; hand appears. When stood next to another character, a mouth icon is shown indicating that you can talk to them. By talking to people and picking up items, the story unfolds and George is led deeper into a mystery that spans centuries. It is a gripping tale, well told, with some humourous moments, interesting locations and lively characters. There is a lot of text to read though, with the Gameboy not capable of large amounts of speech. It wasn't a problem for me, but if you have a short attention span the game may drag. You can save anywhere though, in one of 3 save slots, which is handy for when the battery light turns red. As far as graphics go, each location is well depicted - the backgrounds have a hand drawn look to them and the characters are all well animated. Occasionally the main character can look a little blocky, though this only happens when you move very close to the "camera". My only real graphical criticism is due to the tiny size of the screen - items that may have been visible in a higher resolution PC monitor become indistinguishable from the background when everything is squeezed into 240 by 160 pixels. The icon system makes up for this, but you still need to actually "examine" most items rather than knowing what they are by looking at the screen. This can make some of the more illogical puzzles even harder to solve. Sound effects and music are nicely done, from the traditional lively accordion music of the Paris streets, to the menacing tones used later in the adventure when things start to get hairy. Without the atmospheric sounds, the adventure would be a more hollow experience, I think. As for how the game is played, the basic mechanic goes as follows: Enter an area. Find a dead end. Search for items in the area. Manipulate the items found and talk to any people until a new area opens up or a new item is available. Repeat. Some of the puzzles are fairly logical, while others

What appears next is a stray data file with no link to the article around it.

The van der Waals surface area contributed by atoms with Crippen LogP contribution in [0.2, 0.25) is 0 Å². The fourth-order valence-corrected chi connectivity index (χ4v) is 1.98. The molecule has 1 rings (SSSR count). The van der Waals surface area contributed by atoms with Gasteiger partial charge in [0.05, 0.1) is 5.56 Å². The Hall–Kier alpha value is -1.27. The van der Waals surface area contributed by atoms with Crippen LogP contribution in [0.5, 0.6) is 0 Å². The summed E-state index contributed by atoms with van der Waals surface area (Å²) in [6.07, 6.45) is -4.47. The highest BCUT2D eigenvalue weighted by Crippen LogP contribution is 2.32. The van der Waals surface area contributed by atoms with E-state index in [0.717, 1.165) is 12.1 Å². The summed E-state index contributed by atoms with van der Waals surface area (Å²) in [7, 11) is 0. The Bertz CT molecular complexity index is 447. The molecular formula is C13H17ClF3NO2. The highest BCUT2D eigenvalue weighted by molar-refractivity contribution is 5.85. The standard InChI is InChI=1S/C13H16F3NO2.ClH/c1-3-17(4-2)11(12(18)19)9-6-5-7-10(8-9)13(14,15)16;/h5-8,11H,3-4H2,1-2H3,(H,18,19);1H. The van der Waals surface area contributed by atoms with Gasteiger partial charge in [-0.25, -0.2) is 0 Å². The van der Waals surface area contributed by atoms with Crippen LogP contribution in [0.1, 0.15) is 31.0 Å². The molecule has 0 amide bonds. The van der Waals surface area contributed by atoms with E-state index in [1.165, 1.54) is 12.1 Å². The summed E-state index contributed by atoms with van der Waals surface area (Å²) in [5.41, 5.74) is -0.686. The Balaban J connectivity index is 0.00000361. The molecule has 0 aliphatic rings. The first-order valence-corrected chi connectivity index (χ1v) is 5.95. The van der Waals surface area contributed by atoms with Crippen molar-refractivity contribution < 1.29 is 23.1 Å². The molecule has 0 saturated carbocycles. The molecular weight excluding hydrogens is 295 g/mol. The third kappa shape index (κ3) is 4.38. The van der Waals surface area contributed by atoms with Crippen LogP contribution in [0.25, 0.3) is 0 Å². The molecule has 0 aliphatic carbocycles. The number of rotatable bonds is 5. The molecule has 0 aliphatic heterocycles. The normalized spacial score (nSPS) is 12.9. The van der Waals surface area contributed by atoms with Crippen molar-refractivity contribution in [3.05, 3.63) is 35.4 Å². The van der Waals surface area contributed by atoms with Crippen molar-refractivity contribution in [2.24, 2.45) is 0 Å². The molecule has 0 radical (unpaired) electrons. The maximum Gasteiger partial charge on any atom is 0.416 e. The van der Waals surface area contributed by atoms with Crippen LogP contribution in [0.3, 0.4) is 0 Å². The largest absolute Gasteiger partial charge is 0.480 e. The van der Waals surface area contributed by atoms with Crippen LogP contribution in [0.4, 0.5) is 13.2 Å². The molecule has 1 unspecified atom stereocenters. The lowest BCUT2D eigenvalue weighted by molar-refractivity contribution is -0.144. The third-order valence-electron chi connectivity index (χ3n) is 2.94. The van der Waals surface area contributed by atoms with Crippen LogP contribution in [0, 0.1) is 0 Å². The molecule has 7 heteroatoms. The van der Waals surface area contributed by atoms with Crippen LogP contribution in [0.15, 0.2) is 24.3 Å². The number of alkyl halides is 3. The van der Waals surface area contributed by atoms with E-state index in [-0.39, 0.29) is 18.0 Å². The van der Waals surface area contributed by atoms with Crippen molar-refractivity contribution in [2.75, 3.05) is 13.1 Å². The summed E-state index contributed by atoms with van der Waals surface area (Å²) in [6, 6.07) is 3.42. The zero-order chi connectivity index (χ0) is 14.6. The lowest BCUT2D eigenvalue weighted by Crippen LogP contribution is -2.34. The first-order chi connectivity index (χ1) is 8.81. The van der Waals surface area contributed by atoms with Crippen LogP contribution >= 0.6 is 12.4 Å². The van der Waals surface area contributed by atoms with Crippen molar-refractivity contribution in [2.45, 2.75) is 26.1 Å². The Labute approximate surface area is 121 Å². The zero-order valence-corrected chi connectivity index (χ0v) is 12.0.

will have you tearing your hair out. On more than one occasion I had to resort to "try every item with every other" until I found the solution. A more serious gameplay problem is that the game has been released with several critical "bugs". The adventure, while mostly linear, allows you to tackle some puzzles in a different order. Unfortunately it is entirely possible to get stuck if you solve the puzzles out of the order the designer intended. The game doesn't tell you that you have done anything wrong, but items disappear from your inventory and people stop talking to you! The only option is to restart your adventure and solve the game in a different order. Another bug I experienced was caused by revisiting an area (I was desperately trying "everything with everything" at this point) and the game wasn't expecting me to go there - so it locked up and I had to switch the Gameboy off to restart. For a game that has been converted from a stable PC version, these sorts of bugs are almost unforgivable. I say "almost", because despite the faults, BS: TSOTT remains as good a game as it was on the PC. If you have played and finished the PC version, I wouldn't recommend this, as there is nothing new apart from the control scheme - the puzzles are identical. For GBA owners... well, the £30 asking price is cheeky - the game is 6 years old and can be bought for peanuts on the PC - but if you see it cheap or second hand then it is worth playing through. It certainly suits the handheld format. Just don't say I didn't warn you about the bugs.